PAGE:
7.1 As discussed in para 6 above the Central Sales Tax needs to be abolished. If it cannot be abolished before 1-4-2002, that is before coming in to force the VAT, the provision to grant refund of the Central Sales Tax paid on the inputs must be made in the VAT. In Canada, the country on whose pattern the ensuing VAT is said to be drafted, there is no tax on the sales made in the course of interstate trade and commerce. Inter state sales are exempt from taxes. It will be also in consonance with the basic idea of VAT that it is a tax on the ‘value added’ and once the tax is levied on the higher value of the sale point, the credit for the all kinds of taxes paid on the purchases should be refunded.

8.1 For the first time in the year 1994 the Service Tax was introduced in India as an associate of Central Excise Act. The telephone service, non-life insurance and Stock Brokers were the first to be brought under the purview of the Service Tax. Since then the net of Service Tax is being widened and today about 41 services are on the list of taxable services. The rate of tax is uniform at 5% of the receipts for the value of taxable service provided by the service provider. The separate registration by the service provider is necessary, which is given by the Central Excise authorities. The Service Tax can be colleted from the clients and has to be paid quarterly to the govt. Failure to follow the procedure and late payment of taxes attract interest, penalty and punishment.

8.2  The trader or the manufacturer, who will be paying VAT, will ordinarily be paying the Service Tax on the expenses for following services that are directly utilized by him in the process of value addition.

i]   Telephone and Telegraph Charges, Fax charges, Property,Insurance, Courier charges;

ii]  Advertising expenses, Photography and Video shooting charges;

iii] Charges of Consulting Engineer, Architect, Interior decorator, Security agency;

iv]  Charges of Management Consultant, Chartered Accountant, Cost Accountant, Company Secretary,  Market Research Agency, Scientific or Technical  Consultant, Banking and Financial Institution charges, On-line Information Service charges;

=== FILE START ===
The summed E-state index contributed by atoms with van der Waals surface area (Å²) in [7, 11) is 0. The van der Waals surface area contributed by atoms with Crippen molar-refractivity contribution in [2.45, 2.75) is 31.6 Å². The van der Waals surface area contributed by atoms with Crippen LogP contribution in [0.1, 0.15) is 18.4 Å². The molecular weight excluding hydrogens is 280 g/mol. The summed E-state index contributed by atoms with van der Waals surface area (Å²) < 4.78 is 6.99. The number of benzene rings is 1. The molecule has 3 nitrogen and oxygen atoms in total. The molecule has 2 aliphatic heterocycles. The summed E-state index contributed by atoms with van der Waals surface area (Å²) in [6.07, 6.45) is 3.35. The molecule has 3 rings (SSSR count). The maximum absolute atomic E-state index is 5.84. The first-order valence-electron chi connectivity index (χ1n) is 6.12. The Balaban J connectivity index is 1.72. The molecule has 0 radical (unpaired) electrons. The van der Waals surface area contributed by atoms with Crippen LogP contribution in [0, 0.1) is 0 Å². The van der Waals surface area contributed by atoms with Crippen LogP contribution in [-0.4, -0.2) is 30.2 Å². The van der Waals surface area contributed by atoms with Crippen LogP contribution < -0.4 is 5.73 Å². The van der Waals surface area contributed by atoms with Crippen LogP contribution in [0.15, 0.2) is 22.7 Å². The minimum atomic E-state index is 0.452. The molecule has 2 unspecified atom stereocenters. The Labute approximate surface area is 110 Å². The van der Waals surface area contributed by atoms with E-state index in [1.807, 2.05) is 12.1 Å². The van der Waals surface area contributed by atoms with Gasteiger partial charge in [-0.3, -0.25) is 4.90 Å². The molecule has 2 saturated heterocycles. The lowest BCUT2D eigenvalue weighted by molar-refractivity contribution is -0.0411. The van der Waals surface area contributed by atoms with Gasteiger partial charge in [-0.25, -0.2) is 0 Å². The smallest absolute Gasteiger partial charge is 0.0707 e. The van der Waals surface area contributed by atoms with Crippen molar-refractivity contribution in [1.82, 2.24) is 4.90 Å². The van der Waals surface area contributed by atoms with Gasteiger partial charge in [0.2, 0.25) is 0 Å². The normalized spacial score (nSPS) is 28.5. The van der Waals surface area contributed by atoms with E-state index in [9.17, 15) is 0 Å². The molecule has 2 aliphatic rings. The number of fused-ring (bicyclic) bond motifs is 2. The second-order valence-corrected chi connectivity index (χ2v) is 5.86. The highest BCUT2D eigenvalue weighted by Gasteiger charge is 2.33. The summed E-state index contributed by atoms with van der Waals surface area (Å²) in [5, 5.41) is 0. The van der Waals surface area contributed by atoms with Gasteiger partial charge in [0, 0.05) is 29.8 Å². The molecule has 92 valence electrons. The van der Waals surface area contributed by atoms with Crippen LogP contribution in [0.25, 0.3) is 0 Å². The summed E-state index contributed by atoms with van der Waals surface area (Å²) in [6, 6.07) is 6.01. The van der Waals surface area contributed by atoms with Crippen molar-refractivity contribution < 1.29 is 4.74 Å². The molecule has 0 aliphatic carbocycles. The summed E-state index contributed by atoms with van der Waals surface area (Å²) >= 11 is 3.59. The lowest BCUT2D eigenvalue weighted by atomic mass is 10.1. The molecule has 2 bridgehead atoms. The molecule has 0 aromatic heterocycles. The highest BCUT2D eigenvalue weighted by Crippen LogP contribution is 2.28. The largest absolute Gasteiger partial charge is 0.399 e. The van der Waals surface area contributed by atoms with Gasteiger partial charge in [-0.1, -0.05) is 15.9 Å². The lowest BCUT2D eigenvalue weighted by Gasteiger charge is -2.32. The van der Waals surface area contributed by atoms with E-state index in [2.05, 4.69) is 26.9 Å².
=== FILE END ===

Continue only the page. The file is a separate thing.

v]   Custom House Agency charges, Shipping Line and Container charges, C & F Agency commission paid, Air Travel Agency charges, Automobile Service charges.

8.3 When all such charges going into the manufacturing or trading expenses bear the Service Tax burden of 5%, levy of VAT on the sale price comprising the said charges will have a cascading effect on the price structure of the commodities. Therefore in a perfect VAT system there is no place for the Service Tax. It has to vacate the place for VAT. If that is not possible, in the larger interest of economic growth, the refund of the Service Tax paid on all kinds of inputs must be given credit in full.

8.4  In Canada there is GST, which means Goods and Service Tax. It is about 7% and is collected by the Federal or Central Govt. States used to levy RST or VAT at 8%. Now there is only one tax system known as HST [Harmonised Sales Tax]. It is levied at 15%. It is comprehensive tax covering as much as possible at the bases. The tax on services is also included in HST.


9.1 The levy of excise duty is undoubtedly claiming the substantial share in value addition process. The present scheme of Modvat is only restricted to the credit and refund of the excise duty paid on the raw material used in manufacture or process resulting in new commodities.

9.2 When VAT comes into existence, the levy of tax being on the sale price that is on the increased value, to avoid the ill effects of multi-taxation it is essential that the Central Excise Duty paid on the inputs is given credit or is refunded when the VAT is paid on the output.


Since VAT will be comprehensive tax levied on the sale price, to avoid its ill effects on the growth of the economy, the abolition of Central Sales Tax and Service Tax must be given a serious thought. If its abolition is not possible then, to be in conformity with the optimal tax theory, it is very essential that all kinds of taxes paid on the inputs must be given credit or be refunded. In this article, the taxes levied by the Central Acts are only considered. What is true of Taxes under Central Acts is also true of the other taxes levied by the States, like Works Contract Tax, Lease Tax, Luxury Tax, Motor Sprit Tax etc. But that will be another story.